Dan Patrick, c'mon down? The price may be right in luring the ESPN/ABC personality and weekday ESPN Radio sports-talk host, who sources insist has been contacted by the producers of the legendary game show "The Price Is Right" and is on the short list of those who'll be asked to take part in auditions to replace the retired Bob Barker, who recently ended his 35-year run. Patrick wouldn't comment on the report except to say: "Len Barker was always one of my favorite pitchers."
I'm not quite sure how to feel about this as I've always thought that the genius of Barker was his ability to get out of the way and let the constestants control the show. I'm not sure Dan was blessed with same on-air humility. But if Dan does take the gig, I think the person to replace him on his radio should be the guy who wrote the article, Tom Hoffarth. The column in which this information was provided features a number of great subtle swipes at ESPN:
In a direct swipe at "Stump the Schwab," TV Guide recently named "The Price Is Right" as the "greatest game show of all time." And don't think Patrick, who once upon a time replaced the legendary Tim Brando on the set of "SportsCenter," doesn't know what he'd be getting into with the plus-sized female 65-plus demographic.

More evidence that ESPN has too much time to fill: Throughout news-dry July, there'll be a daily "SportsCenter" series called "Who's Now," a 32-athlete bracket-style contest, to determine who ultimately has the most juice based on popularity, celebrity, marketability and, perhaps, performance.... Whatta say we sabotage this with a campaign to push Taryne Mowatt?
I think I like your style, Tom.


The front of the shirt says, "If you have blond hair, the third baseman will..."

If there was any doubt about whether or not A-Rod will opt out of his contract and bolt New York and everything that comes with it, after today's front page story about A-Rod's wife's t-shirt in the Post, the odds have officially been pulled from the board in Vegas. As seen in the photograph above, A-Rod's wife Cynthia Rodriguez wore a shirt to Yankee stadium with the phrase "Fuck You" on it. And either some now wealthy fan or a Post photographer who was really on the ball snapped a couple pictures of it. This is not going to make the ribosomes very happy. It's one thing to take pictures of A-Rod and his mistress going out to strip clubs and back to his hotel room, I mean, that's just journalism. But when you are snapping pictures of A-Rod's wife and then putting them on the front page of the City's most widely read tabloid*, things may have officially gotten out of hand. But while the overriding story may be the effect this media coverage has on A-Rod's stay in NYC, my favorite part about this whole thing is the reaction from the fans interviewed for the story. Some of them sound legitimately shocked that they'd be confronted with curse words while minding their own business in the Bronx:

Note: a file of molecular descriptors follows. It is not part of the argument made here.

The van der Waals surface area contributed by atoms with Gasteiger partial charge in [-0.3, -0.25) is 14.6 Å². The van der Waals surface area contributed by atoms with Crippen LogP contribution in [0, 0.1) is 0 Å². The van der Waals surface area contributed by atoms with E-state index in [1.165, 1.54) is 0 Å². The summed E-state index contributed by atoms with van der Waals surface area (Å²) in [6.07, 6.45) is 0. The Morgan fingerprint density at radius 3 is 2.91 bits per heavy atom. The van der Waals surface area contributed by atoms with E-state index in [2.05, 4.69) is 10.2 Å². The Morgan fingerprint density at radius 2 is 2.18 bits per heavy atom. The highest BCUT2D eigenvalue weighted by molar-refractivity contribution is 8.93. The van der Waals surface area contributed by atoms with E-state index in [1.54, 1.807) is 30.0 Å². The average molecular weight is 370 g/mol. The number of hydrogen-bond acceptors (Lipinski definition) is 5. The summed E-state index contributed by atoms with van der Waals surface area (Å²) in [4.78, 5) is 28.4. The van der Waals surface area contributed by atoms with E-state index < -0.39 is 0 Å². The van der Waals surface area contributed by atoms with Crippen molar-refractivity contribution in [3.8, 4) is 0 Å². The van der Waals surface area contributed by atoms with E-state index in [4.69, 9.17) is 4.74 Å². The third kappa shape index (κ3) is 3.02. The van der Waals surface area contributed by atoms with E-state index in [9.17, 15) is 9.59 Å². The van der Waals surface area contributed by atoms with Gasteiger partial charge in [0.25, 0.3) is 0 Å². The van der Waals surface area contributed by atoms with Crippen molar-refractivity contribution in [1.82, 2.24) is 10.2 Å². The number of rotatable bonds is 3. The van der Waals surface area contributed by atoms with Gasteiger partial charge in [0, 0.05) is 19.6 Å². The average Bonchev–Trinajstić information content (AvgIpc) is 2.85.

"[One] father, was so embarrassed, he got up and left and took his son," who appeared to be about 10 years old, a fan said.

"I mean this kid was right in back of Cynthia - his nose must have been about 4 inches away from the words 'F- - - you.' "

Cynthia's F-word faux pas also may have violated Yankee Stadium policy.

The team's policy prohibits any banners or signs that are not in "good taste" and also warns that security guards will eject any guests "using foul language" or "making obscene gestures."
Yeah, who expects to go to Yankee stadium and have to deal with foul language....

*The Daily News disputes the "most widely read tabloid" contention.